Modelling the propagation of terahertz radiation through a tissue simulating phantom
Walker, G. C., Berry, E., Smye, S. W., Zinov'ev, N. N., Fitzgerald, A. J., Miles, R. E., Chamberlain, M. and Smith, M. A. (2004) Modelling the propagation of terahertz radiation through a tissue simulating phantom. Physics in Medicine and Biology, 49 (10). pp. 1853-1864. ISSN 1361-656)
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To link to this article DOI: 10.1088/0031-9155/49/10/002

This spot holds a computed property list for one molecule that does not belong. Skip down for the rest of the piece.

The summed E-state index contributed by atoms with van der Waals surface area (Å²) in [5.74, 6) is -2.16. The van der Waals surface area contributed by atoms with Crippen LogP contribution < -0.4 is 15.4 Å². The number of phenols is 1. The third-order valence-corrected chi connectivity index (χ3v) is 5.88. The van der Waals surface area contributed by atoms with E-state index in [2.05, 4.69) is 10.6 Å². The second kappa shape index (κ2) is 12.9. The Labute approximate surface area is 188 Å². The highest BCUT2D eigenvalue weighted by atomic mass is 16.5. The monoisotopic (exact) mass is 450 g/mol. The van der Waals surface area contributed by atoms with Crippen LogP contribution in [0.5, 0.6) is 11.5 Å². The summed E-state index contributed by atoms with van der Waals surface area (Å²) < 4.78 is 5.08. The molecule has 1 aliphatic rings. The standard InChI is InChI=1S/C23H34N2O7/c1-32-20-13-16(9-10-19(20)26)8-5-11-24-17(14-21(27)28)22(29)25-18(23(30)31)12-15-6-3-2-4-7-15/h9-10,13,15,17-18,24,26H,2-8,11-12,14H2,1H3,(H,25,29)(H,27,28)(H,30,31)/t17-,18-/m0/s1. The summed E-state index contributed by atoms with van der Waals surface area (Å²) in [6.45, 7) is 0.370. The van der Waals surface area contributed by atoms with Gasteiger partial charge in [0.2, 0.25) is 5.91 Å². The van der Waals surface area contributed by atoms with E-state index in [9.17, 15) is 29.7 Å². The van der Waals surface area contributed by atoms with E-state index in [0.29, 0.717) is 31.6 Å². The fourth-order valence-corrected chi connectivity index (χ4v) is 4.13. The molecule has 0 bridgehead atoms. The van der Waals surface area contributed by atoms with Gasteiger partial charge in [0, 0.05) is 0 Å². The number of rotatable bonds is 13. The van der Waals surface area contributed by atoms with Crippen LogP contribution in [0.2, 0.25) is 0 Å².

Terahertz (THz) frequency radiation, 0.1 THz to 20 THz, is being investigated for biomedical imaging applications following the introduction of pulsed THz sources that produce picosecond pulses and function at room temperature. Owing to the broadband nature of the radiation, spectral and temporal information is available from radiation that has interacted with a sample; this information is exploited in the development of biomedical imaging tools and sensors. In this work, models to aid interpretation of broadband THz spectra were developed and evaluated. THz radiation lies on the boundary between regions best considered using a deterministic electromagnetic approach and those better analysed using a stochastic approach incorporating quantum mechanical effects, so two computational models to simulate the propagation of THz radiation in an absorbing medium were compared. The first was a thin film analysis and the second a stochastic Monte Carlo model. The Cole–Cole model was used to predict the variation with frequency of the physical properties of the sample and scattering was neglected. The two models were compared with measurements from a highly absorbing water-based phantom. The Monte Carlo model gave a prediction closer to experiment over 0.1 to 3 THz. Knowledge of the frequency-dependent physical properties, including the scattering characteristics, of the absorbing media is necessary. The thin film model is computationally simple to implement but is restricted by the geometry of the sample it can describe. The Monte Carlo framework, despite being initially more complex, provides greater flexibility to investigate more complicated sample geometries.